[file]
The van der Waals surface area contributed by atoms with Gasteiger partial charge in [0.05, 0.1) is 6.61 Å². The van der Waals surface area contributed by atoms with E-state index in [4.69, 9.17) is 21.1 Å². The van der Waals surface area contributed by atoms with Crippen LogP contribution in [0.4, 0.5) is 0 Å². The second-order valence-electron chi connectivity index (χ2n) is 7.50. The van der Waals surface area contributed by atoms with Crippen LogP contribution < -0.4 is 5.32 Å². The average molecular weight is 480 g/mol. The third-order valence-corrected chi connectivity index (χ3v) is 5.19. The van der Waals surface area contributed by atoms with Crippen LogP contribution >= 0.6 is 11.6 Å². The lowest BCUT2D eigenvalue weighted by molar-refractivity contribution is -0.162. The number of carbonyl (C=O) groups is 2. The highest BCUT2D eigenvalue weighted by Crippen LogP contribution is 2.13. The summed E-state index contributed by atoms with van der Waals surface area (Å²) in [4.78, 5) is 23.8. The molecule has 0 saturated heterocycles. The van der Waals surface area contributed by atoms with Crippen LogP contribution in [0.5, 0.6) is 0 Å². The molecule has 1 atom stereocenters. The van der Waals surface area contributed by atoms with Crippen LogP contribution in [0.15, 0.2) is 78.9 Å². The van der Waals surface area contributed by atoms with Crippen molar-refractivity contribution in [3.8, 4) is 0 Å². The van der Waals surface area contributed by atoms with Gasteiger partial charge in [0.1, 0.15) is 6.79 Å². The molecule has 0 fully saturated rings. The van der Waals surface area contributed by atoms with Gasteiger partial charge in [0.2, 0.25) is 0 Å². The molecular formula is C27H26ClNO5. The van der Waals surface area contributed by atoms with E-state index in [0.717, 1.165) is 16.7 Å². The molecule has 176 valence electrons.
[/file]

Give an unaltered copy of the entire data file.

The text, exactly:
The van der Waals surface area contributed by atoms with Gasteiger partial charge in [0.05, 0.1) is 6.61 Å². The van der Waals surface area contributed by atoms with E-state index in [4.69, 9.17) is 21.1 Å². The van der Waals surface area contributed by atoms with Crippen LogP contribution in [0.4, 0.5) is 0 Å². The second-order valence-electron chi connectivity index (χ2n) is 7.50. The van der Waals surface area contributed by atoms with Crippen LogP contribution < -0.4 is 5.32 Å². The average molecular weight is 480 g/mol. The third-order valence-corrected chi connectivity index (χ3v) is 5.19. The van der Waals surface area contributed by atoms with Crippen LogP contribution >= 0.6 is 11.6 Å². The lowest BCUT2D eigenvalue weighted by molar-refractivity contribution is -0.162. The number of carbonyl (C=O) groups is 2. The highest BCUT2D eigenvalue weighted by Crippen LogP contribution is 2.13. The summed E-state index contributed by atoms with van der Waals surface area (Å²) in [4.78, 5) is 23.8. The molecule has 0 saturated heterocycles. The van der Waals surface area contributed by atoms with Crippen LogP contribution in [0.5, 0.6) is 0 Å². The molecule has 1 atom stereocenters. The van der Waals surface area contributed by atoms with Crippen LogP contribution in [0.15, 0.2) is 78.9 Å². The van der Waals surface area contributed by atoms with Crippen molar-refractivity contribution in [3.8, 4) is 0 Å². The van der Waals surface area contributed by atoms with Gasteiger partial charge in [0.1, 0.15) is 6.79 Å². The molecule has 0 fully saturated rings. The van der Waals surface area contributed by atoms with Gasteiger partial charge in [0.2, 0.25) is 0 Å². The molecular formula is C27H26ClNO5. The van der Waals surface area contributed by atoms with E-state index in [0.717, 1.165) is 16.7 Å². The molecule has 176 valence electrons.